At the end of the academic year, both teams were tested for their knowledge of clinical epidemiology and surveyed regarding their reading habits. Scores on the objective examination were identical for the two teams. The faculty-led team reported reading fewer articles, but there was a trend of reading them more completely. More members from the faculty-led team reported that the journal club experience changed their reading habits, primarily by making them more skeptical of the author's conclusions. Neither team reported that the journal club experience altered the ways in which they utilized the literature in their practice of medicine. Although this trial is important as one of the first attempts to measure the effects of a journal club experience on participants' reading habits and critical appraisal, it is limited by its lack of randomization, preintervention evaluations, and formal evaluation of critical appraisal skills.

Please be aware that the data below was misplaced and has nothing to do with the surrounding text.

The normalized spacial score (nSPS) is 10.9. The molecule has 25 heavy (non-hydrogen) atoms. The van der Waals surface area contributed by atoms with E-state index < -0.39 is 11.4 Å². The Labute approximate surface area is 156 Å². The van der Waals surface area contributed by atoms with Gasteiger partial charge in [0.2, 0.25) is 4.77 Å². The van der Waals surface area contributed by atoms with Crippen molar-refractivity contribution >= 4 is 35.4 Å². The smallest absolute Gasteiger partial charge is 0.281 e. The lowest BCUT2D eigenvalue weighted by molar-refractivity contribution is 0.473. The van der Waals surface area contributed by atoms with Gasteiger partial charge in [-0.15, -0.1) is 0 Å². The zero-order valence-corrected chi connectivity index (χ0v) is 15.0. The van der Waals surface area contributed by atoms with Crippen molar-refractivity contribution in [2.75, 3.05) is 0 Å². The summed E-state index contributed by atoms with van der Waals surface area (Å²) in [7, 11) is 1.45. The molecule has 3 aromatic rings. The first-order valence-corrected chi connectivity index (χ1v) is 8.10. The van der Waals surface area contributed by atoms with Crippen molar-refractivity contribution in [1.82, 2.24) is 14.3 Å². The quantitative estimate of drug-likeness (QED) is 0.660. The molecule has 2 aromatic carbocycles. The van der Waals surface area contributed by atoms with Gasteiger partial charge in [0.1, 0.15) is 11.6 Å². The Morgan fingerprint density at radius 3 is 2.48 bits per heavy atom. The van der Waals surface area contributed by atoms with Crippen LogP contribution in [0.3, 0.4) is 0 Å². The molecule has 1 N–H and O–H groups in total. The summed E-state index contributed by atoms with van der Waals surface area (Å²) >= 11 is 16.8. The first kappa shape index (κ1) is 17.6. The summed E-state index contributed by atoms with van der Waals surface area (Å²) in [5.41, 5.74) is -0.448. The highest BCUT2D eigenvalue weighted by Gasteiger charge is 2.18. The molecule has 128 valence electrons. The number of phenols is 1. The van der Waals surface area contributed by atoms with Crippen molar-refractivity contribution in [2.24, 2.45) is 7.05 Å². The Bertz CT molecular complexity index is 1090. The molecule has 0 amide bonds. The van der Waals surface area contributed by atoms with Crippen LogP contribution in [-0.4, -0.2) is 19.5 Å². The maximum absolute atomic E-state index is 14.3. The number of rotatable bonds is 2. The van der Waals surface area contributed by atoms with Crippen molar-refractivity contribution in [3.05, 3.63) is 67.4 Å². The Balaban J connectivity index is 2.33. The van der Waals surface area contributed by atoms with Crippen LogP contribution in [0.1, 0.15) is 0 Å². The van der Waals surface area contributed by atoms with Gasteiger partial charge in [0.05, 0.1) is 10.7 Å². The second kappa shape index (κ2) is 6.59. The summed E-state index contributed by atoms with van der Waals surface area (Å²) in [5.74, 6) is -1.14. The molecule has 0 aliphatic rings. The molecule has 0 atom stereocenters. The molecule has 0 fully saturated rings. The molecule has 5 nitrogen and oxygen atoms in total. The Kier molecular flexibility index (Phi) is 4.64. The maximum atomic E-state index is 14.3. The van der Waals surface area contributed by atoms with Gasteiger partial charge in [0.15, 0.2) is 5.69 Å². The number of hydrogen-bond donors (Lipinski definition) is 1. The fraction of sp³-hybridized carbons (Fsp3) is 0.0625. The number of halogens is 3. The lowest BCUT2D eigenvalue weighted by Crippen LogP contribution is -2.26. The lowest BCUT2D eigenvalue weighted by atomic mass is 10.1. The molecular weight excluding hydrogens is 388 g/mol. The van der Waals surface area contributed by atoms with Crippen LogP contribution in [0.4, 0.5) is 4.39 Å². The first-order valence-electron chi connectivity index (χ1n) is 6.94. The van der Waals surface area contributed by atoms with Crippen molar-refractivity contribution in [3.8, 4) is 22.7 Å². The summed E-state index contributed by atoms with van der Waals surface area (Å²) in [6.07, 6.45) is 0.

In a subsequent study, Linzer and colleagues measured the effect of a journal club that emphasized epidemiologic methods and critical appraisal skills on internal medicine residents' reading habits, knowledge of epidemiology and biostatistics, and critical appraisal skills.19 First-year residents were randomly assigned to a journal club or a series of lectures on ambulatory medicine; the average resident attended five educational sessions. All participants received preintervention and postintervention evaluations, separated by 9.5 months. The number of articles read declined in both groups by the end of the intervention, and there was no change in the proportion of articles that were completely read. However, journal club residents reported a marked improvement in their ability to read critically, and to subsequently incorporate the information into their practice. Only the journal club members reported a change in their reading habits, becoming more skeptical, and paying more attention to methods. Journal club members, but not the control group, significantly improved their scores on the epidemiology and biostatistics test; however, neither group demonstrated an improvement in critical appraisal skills when formally tested. The strengths of this trial are its randomized, controlled design and the use of preintervention and postintervention evaluations. A weakness of the trial may have been the “dose” of the intervention; an average of five sessions over 9 months may have been insufficient to learn the skills needed for critical appraisal.